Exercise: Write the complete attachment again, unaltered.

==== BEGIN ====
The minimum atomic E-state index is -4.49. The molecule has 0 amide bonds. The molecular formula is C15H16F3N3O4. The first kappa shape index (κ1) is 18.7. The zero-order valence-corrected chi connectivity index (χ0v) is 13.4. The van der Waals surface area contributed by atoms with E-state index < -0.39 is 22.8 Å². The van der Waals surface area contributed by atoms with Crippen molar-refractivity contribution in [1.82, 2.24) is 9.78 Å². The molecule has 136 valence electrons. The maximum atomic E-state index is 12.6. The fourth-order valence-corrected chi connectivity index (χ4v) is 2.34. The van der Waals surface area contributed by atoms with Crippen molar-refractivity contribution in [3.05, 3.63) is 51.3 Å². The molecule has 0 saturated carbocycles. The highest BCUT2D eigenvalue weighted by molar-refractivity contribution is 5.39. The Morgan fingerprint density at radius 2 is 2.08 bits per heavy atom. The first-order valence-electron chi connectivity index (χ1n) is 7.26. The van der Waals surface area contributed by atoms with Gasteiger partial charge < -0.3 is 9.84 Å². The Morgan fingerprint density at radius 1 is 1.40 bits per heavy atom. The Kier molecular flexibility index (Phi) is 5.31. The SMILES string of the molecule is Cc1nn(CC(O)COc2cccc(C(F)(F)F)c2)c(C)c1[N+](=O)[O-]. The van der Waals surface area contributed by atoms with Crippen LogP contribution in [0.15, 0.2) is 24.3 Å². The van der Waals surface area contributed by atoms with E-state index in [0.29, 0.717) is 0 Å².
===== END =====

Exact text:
The minimum atomic E-state index is -4.49. The molecule has 0 amide bonds. The molecular formula is C15H16F3N3O4. The first kappa shape index (κ1) is 18.7. The zero-order valence-corrected chi connectivity index (χ0v) is 13.4. The van der Waals surface area contributed by atoms with E-state index < -0.39 is 22.8 Å². The van der Waals surface area contributed by atoms with Crippen molar-refractivity contribution in [1.82, 2.24) is 9.78 Å². The molecule has 136 valence electrons. The maximum atomic E-state index is 12.6. The fourth-order valence-corrected chi connectivity index (χ4v) is 2.34. The van der Waals surface area contributed by atoms with Crippen molar-refractivity contribution in [3.05, 3.63) is 51.3 Å². The molecule has 0 saturated carbocycles. The highest BCUT2D eigenvalue weighted by molar-refractivity contribution is 5.39. The Morgan fingerprint density at radius 2 is 2.08 bits per heavy atom. The first-order valence-electron chi connectivity index (χ1n) is 7.26. The van der Waals surface area contributed by atoms with Gasteiger partial charge < -0.3 is 9.84 Å². The Morgan fingerprint density at radius 1 is 1.40 bits per heavy atom. The Kier molecular flexibility index (Phi) is 5.31. The SMILES string of the molecule is Cc1nn(CC(O)COc2cccc(C(F)(F)F)c2)c(C)c1[N+](=O)[O-]. The van der Waals surface area contributed by atoms with Crippen LogP contribution in [0.15, 0.2) is 24.3 Å². The van der Waals surface area contributed by atoms with E-state index in [0.29, 0.717) is 0 Å².